Psychiatry of intellectual disability (PID)

Psychiatrists working in intellectual disability assess and treat people with intellectual or learning disabilities. 

This can include the assessment and management of neurodevelopmental disorders such as attention deficit hyperactivity, autism spectrum disorder and epilepsy.

Life as an intellectual disability psychiatrist

People with intellectual disability (sometimes called learning disability) are more likely to have mental health problems so you’ll provide patient-centric care to improve their quality of life. 

Your patients will usually be adults aged over 18 years as younger patients tend to be seen by a child and adolescent psychiatrist. 

You’ll be required to adopt a holistic approach as patients with intellectual disability often have physical conditions such as cerebral palsy or epilepsy. 

Patients often present non-specifically. For example, they demonstrate withdrawal or a change in behaviour. You’ll need to investigate and establish the cause in your diagnosis. 

Common mental health conditions you’ll treat include:

  • anxiety
  • bipolar disorder
  • depression
  • obsessive compulsive disorder
  • schizophrenia

You’ll work as part of a multidisciplinary team and be expected to collaborate with colleagues and a patient’s family and carers.

Psychiatry is an interesting academic discipline, whether you are interested in the biological basis of mental health problems (e.g. dementia in people with Down’s syndrome, behavioural phenotypes of genetic disorders), or the development of innovative service models or forensic aspects of intellectual disability.

How much can I earn?

You’ll first earn a salary when you start your foundation training after medical school. The basic salary ranges from £29,384 to £34,012. Once you start your specialty training as a intellectual disability psychiatrist employed by the NHS, you can expect to earn a salary of at least £40,257, which can increase to between £84,559 and £114,003 as a consultant.

How about the benefits?

  • make a difference
  • flexible and part-time working
  • high income early in your career
  • work anywhere in the world
  • excellent pension scheme
  • good holiday entitlement
  • NHS discounts in shops and restaurants

Must-have skills

  • excellent communication skills to manage a wide range of relationships with colleagues, and patients and their families
  • emotional resilience, a calm temperament and the ability to work well under pressure
  • teamwork and the capacity to lead multidisciplinary teams
  • problem-solving and diagnostic skills
  • outstanding organisational ability and effective decision-making skills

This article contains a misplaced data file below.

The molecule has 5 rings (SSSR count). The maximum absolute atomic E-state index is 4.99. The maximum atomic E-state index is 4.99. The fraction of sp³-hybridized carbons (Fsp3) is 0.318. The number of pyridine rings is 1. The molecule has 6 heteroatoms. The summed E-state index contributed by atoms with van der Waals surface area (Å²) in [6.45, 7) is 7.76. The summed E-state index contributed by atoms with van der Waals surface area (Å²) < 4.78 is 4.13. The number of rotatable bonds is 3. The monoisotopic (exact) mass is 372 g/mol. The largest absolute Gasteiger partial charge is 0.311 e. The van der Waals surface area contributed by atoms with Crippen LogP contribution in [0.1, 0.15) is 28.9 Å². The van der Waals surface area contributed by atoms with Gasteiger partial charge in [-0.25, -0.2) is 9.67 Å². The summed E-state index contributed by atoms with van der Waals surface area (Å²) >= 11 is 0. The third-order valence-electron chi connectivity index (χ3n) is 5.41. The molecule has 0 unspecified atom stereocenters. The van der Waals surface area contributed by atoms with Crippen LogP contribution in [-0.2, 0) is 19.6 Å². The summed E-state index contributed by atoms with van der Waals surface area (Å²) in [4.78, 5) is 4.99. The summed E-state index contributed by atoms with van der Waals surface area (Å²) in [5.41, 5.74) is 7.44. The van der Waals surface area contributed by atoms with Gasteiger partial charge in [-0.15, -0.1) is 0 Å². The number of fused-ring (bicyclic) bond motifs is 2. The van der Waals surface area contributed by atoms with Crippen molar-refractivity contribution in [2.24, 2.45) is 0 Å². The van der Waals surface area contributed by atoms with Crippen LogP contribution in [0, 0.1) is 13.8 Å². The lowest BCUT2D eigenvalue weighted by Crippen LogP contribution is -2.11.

• first-class time and resource management for the benefit of patients

In addition, intellectual disability psychiatrists need to demonstrate:

  • empathy and compassion and the ability to treat others with understanding and respect
  • respect for people with intellectual disabilities and the contribution they make to society
  • patience
  • excellent listening skills
  • willingness to build relationships with their patients

Entry requirements

Your first step is medical school. Typically, you’ll need excellent GCSEs and three A or A* passes at A level including chemistry for a five-year undergraduate degree in medicine. Many medical schools also ask for biology and others may require maths or physics.

If you already have a degree, you could study for a four-year postgraduate degree in medicine.

You’ll need to pass an interview and admissions test. You’ll be asked to show how you demonstrate the NHS values such as compassion and respect.

Some medical schools look to recruit a mix of students from different backgrounds and geographical areas, so your educational and economic background and family circumstances could be considered as part of your application.

What are my chances of starting a career in psychiatry of intellectual disability?

In 2021, there were 254 consultants in psychiatry of intellectual disability working in the NHS in England. In 2020, there were 30 applications for 52 training places.

How to become an intellectual disability psychiatrist

After medical school, you’ll join the paid two-year foundation programme where you’ll work in six placements in different settings.

After your foundation programme, you can apply for paid specialty training to become an intellectual disability psychiatrist, which will take a minimum of six years.

You may be able to train part time, for example for health reasons or if you have family or caring responsibilities.

Where a career as an intellectual disability psychiatrist can take you

You could: 
  • specialise or conduct research
  • teach medical students or postgraduate students in training
  • get involved in research at universities, the NHS or private sector

Other roles that may interest you

Make a comment or report a problem with this page

Help us improve